I’ve recently been experimenting to see if I could somehow use of my old Iomega Zip drives (a 250MB USB version, and a 100MB SCSI) to move files between my Windows PC and my various 68k Macintosh Systems. After a bit of experimentation I discovered how I could not only move files, but also create a disk image that would allow me to use my Windows PC to make fully bootable Zip disks for use with any of the SCSI capable 68k Macintosh systems.
So, similar to my entry on setting up using a floppy disk, I created boot images for System 6.0.8 and System 7.5.5.
- Your classic 68k Macintosh turns on, and is prompting you to insert a disk. If your 68k Macintosh does not turn on, or does not show the insert disk icon, you may need to do some repair work before you proceed.
- Your classic 68k Macintosh supports and is connected to an external or an internal Iomega Zip drive.
- You have a working SCSI 100MB Iomega Zip drive attached to your 68k Macintosh System, set with a valid SCSI ID and with the terminator enabled if it is at the end of the chain.
- You have a working USB 100MB or 250MB Iomega Zip drive to connect to your Windows, OS X or Linux System using USB, SCSI or IDE.
- You have at least one, 100MB Zip disk that you plan to use
Step 1: Determine if you can use this method
This method will only work for 68k Macintosh computers that have an internal Iomega Zip drive, or have a working SCSI or PCMCIA connector for an external Iomega Zip drive. Otherwise, you will need to use one of the other setup methods I’ve previously identified.
I’ve used this method to write an 100MB image file to both:
- a USB 250 Zip drive attached to my Windows 10 PC, and
- a 100 MB SCSI Zip drive attached to my Windows 10 PC using a SCSI controller card.
Step 2: Selecting your boot disk image
You can use one of mine, or create your own (I’ve created another blog entry to explain what drive images are, how to create them and with a summary table of all the drive images I’ve created).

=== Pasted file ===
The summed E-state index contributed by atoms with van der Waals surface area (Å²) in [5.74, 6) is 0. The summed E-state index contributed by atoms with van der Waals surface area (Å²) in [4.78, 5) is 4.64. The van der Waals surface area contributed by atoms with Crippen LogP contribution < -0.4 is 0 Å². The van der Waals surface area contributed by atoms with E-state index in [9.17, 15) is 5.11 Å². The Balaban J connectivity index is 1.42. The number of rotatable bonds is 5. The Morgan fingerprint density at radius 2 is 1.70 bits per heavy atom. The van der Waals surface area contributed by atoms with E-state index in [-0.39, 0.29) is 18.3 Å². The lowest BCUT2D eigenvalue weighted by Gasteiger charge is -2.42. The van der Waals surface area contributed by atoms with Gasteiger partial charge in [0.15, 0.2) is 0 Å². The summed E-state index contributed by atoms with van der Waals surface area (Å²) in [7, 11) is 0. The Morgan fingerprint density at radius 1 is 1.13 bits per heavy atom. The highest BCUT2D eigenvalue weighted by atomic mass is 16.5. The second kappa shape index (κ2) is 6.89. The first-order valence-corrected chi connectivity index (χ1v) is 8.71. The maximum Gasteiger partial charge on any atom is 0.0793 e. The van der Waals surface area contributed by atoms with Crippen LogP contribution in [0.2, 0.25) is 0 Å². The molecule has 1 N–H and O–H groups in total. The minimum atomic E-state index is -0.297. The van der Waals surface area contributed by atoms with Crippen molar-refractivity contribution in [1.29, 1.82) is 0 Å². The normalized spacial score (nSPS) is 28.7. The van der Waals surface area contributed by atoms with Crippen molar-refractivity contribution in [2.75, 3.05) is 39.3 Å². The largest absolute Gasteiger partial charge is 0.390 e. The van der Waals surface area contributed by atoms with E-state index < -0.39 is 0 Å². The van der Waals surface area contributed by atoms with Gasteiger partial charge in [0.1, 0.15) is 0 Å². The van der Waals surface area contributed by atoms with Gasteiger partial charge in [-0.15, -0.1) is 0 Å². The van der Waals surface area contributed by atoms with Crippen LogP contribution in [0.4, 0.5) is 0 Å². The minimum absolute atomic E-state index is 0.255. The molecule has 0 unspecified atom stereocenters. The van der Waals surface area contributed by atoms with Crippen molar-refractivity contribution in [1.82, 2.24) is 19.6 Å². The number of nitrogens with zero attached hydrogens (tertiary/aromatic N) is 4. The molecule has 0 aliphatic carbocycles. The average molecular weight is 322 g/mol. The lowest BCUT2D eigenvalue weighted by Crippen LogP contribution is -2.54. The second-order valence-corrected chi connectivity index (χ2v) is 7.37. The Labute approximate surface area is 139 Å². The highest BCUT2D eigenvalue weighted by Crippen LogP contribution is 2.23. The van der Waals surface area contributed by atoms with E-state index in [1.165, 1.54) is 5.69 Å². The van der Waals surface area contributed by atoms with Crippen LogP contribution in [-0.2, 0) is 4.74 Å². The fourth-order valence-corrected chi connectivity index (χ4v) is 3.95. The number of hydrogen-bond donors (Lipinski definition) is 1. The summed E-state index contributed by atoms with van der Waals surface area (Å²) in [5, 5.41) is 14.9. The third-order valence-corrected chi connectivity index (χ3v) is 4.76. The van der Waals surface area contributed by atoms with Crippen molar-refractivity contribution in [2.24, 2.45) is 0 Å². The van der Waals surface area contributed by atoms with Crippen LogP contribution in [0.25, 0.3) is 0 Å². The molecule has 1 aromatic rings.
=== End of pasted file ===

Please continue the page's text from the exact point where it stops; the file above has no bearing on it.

First determine which operating system you can, or want to run on your classic Macintosh.
For Iomega Zip drives I’ve made 2 types of bootable drive images, both formatted using the Hierarchical File System (HFS):
- A 100MB OS 6.0.8 Bootable image (zipped, 5MB) for older 68k systems that may only have 1MB of memory installed. The SE/30, Classic, Classic II, Portable, II, IIx, IIcx, IIci, IIsi, LC typically shipped with only 1 MB of memory. I’ve managed to track down a scan of the Apple Memory Guide from November 2000 (pdf) that shows how to upgrade the memory for these and other 68k systems.
- A 100MB OS 7.5.5 Bootable image (zipped, 5MB) for the remaining 68k systems that have 2MB or more memory installed.
For information on the content of these images and how to edit these images see my entry on creating a bootable disk starting with a disk image.
For other images I’ve created a separate page with a complete list of image files etc. I have created for download.
Step 3: Creating your bootable HFS ZipDisk
I’ve created a separate blog entry for how I write the images back to physical drives and how to create your own images if you do not want to use one of mine.
Step 4: Booting your 68k Macintosh from your SCSI Zipdrive
Depending on your setup, your 68k Macintosh System may try to boot from a different drive than your Zipdrive. On some Macintosh Systems, you can use the following keyboard combination to specify the boot drive: